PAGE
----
Vice Presidential Short List: Hillary Clinton, Colin Powell, Jim Webb, But Not Martin O’Malley

Posted on July 4, 2008


Three names should be on Sen. Barack Obama’s short list for the Democratic vice presidential nomination, in alphabetical order:

  • Sen. Hillary Clinton. Sen. Clinton brings the woman’s vote and the Latino vote. Hillary has proved her popularity and viability by winning two elections to the U.S. Senate from New York, and winning most of the big states in the late unpleasant Democratic primary season. The downside, Hillary would be an easy target for Republicans, and a big boost to Republican fund-raising. (And what do you do with Bill Clinton, the political third wheel in this scenario?) Obama-Clinton would be a rock-solid Democratic ticket, a ticket for the history books, and possibly unbeatable.
  • Gen. Colin Powell. Gen. Powell is former Secretary of State, former National Security Adviser, former chairman of the Joint Chiefs of Staff. He knows everything Barack Obama might not know, he’s been everywhere Barack Obama hasn’t been, done everything Barack Obama hasn’t done. In short, Gen. Powell, a senior statesman and (moderate) Republican, would be the perfect ticket balance for Obama’s youth and inexperience in foreign and military affairs. An Obama-Powell ticket would be a historic Democratic-Republican team, a perfect confirmation of Obama’s promise of change and end to partisan gridlock. Powell would give voters some confidence that the wars in Iraq and Afghanistan could be brought to conclusion in a prudent way. Powell brings independents, moderate Republicans, and challenges for the veteran and military vote. Obama-Powell would be even stronger than Obama-Clinton, possibly a landslide of historic proportions.
  • Sen. Jim Webb, the Democrat from Virginia. I’ve written about Webb’s credentials previously. His stock is at a 52-week high following passage of his GI Bill for veterans of the modern era, which was signed into law this week by President Bush. Sen. Webb brings veterans, military-minded voters, and a large but nearly invisible group of Americans of Scots-Irish heritage. Most importantly, Webb’s presence on the ticket would bring Virginia and put most of the South in play for the Democrats, wreacking havoc with Republican election strategy. Jim Webb does not have the marquee name recognition of Hillary Clinton or Colin Powell. Webb would not be as popular as Clinton with female voters, to put it mildly. Obama-Webb would be a safer, more conventional ticket, an African-American man and a white man, offering traditional balance by region, age and experience. Obama-Webb would be a strong ticket, but probably not as strong as Obama-Clinton or Obama-Powell.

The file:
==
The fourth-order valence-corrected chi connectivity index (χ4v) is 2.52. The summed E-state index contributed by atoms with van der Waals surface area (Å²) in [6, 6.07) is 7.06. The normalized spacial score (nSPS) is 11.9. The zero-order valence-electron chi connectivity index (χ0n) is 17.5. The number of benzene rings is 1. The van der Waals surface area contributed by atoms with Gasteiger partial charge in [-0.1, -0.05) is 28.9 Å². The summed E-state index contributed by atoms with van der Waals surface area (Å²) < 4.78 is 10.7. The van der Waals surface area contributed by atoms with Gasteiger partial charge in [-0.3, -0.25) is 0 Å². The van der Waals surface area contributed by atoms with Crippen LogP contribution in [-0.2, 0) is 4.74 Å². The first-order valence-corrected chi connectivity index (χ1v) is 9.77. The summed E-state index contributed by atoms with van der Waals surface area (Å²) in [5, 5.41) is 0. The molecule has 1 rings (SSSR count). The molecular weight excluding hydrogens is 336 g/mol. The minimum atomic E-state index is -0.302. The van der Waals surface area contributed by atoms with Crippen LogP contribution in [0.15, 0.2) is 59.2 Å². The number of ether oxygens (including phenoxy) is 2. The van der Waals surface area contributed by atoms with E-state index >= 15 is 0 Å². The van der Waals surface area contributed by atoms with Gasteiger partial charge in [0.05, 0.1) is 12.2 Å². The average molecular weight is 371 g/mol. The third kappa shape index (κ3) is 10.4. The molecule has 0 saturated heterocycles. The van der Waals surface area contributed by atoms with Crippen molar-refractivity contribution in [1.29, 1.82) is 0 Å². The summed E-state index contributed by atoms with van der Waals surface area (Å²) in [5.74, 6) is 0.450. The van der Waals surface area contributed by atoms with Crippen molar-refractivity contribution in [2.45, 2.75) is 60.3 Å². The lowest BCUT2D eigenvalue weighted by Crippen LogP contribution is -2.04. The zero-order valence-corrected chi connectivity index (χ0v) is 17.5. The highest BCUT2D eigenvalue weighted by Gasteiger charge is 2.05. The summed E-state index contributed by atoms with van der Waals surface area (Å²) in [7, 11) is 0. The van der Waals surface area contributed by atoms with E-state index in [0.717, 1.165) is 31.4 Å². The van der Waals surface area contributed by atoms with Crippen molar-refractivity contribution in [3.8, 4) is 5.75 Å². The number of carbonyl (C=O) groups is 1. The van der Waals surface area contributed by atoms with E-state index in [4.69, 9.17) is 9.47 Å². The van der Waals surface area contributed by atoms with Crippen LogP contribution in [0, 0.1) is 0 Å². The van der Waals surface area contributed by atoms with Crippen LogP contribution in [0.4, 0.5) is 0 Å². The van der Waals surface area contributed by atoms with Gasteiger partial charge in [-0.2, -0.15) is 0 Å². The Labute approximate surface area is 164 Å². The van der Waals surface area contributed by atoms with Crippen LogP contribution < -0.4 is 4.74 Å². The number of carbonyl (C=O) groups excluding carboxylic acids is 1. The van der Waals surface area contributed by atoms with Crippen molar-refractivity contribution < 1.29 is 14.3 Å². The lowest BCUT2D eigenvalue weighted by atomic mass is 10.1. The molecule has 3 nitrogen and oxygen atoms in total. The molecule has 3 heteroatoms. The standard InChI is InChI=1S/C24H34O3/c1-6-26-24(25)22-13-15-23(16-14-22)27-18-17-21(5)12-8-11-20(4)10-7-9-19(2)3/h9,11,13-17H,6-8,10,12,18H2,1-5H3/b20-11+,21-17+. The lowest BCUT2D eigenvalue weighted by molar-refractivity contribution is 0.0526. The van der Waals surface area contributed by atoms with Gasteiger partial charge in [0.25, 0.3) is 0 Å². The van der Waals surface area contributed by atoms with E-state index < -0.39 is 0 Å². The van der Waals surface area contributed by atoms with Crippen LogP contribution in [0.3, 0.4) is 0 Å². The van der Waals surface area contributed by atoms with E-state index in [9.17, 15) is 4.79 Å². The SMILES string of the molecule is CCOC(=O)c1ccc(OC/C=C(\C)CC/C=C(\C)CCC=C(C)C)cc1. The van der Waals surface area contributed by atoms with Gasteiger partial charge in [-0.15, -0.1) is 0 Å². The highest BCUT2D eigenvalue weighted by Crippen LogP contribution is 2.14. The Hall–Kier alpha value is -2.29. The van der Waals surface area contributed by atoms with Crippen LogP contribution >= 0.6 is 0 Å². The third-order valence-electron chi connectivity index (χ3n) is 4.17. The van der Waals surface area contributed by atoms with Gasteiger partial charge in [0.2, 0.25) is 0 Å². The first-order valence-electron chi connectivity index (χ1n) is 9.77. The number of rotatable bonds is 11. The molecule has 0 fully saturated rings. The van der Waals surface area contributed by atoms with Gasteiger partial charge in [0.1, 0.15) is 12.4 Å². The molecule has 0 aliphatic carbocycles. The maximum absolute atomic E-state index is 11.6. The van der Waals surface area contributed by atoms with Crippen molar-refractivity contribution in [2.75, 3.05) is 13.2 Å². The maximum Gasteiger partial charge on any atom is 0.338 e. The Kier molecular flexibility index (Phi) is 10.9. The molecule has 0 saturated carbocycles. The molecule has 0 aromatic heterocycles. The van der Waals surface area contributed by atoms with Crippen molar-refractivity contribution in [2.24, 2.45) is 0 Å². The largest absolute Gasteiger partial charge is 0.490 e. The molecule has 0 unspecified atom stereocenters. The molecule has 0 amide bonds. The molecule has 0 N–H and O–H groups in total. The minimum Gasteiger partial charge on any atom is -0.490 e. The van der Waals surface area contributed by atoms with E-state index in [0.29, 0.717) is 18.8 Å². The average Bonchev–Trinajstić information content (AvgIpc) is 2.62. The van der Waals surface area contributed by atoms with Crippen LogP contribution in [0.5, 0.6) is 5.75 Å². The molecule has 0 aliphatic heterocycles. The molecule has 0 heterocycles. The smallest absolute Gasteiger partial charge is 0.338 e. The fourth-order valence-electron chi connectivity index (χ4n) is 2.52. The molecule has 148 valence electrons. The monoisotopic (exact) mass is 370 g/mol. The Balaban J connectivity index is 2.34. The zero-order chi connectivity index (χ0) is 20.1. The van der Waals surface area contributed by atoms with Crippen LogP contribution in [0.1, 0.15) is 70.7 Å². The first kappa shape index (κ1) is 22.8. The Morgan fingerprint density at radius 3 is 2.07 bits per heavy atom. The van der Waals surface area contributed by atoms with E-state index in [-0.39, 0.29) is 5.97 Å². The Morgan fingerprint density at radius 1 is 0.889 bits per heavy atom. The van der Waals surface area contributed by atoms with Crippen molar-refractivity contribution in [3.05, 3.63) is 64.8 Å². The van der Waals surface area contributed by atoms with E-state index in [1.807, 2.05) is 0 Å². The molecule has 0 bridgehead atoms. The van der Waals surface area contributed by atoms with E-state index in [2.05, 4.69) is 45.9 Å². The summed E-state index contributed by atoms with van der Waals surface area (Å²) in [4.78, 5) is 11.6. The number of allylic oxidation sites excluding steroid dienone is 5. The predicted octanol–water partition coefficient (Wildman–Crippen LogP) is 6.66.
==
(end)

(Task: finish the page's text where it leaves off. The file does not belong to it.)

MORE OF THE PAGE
A note for Marylanders: Among conservative and Republican talk-show callers, there has been uninformed speculation about Gov. Martin O’Malley as a vice presidential candidate. Sorry, not this year.

Gov. O’Malley’s political skills, administrative ability, and his willingness to take on tough political fights all definitely mark him as presidential timber. But O’Malley is only in his second year as governor. His style and his track record is not to use one office as a brief stepping stone to a higher office. He served two terms on the Baltimore City Council before running for mayor, and won two elections for mayor of Baltimore before running for governor of Maryland.

I think O’Malley, like Democratic predecessors Parris Glendening, William Donald Schaefer, and Harry Hughes, will stay for two full terms. Workmen like O’Malley, Glendening, Schaefer and Hughes inevitably attract criticism because they are can-do leaders who take on the hard issues. They aren’t afraid to spend their political capital for the common good of the people. They get re-elected to second terms because Marylanders like governors who are committed to doing the hard and usually thankless work of governing.

A final note to Barack Obama: If you are unable to settle on Hillary Clinton, Colin Powell, Jim Webb, or any of the big names on your list, please remember: I am available on short notice. Have blog, will travel. Low maintenance and no baggage. Unlike with Clinton or Powell, you would never worry about being overshadowed by my experience or gravitas. With or without me on the ticket, I feel confident that you will carry Maryland.

Good luck, Sen. Obama. I know you’ll choose the right running mate. — Bernie Hayden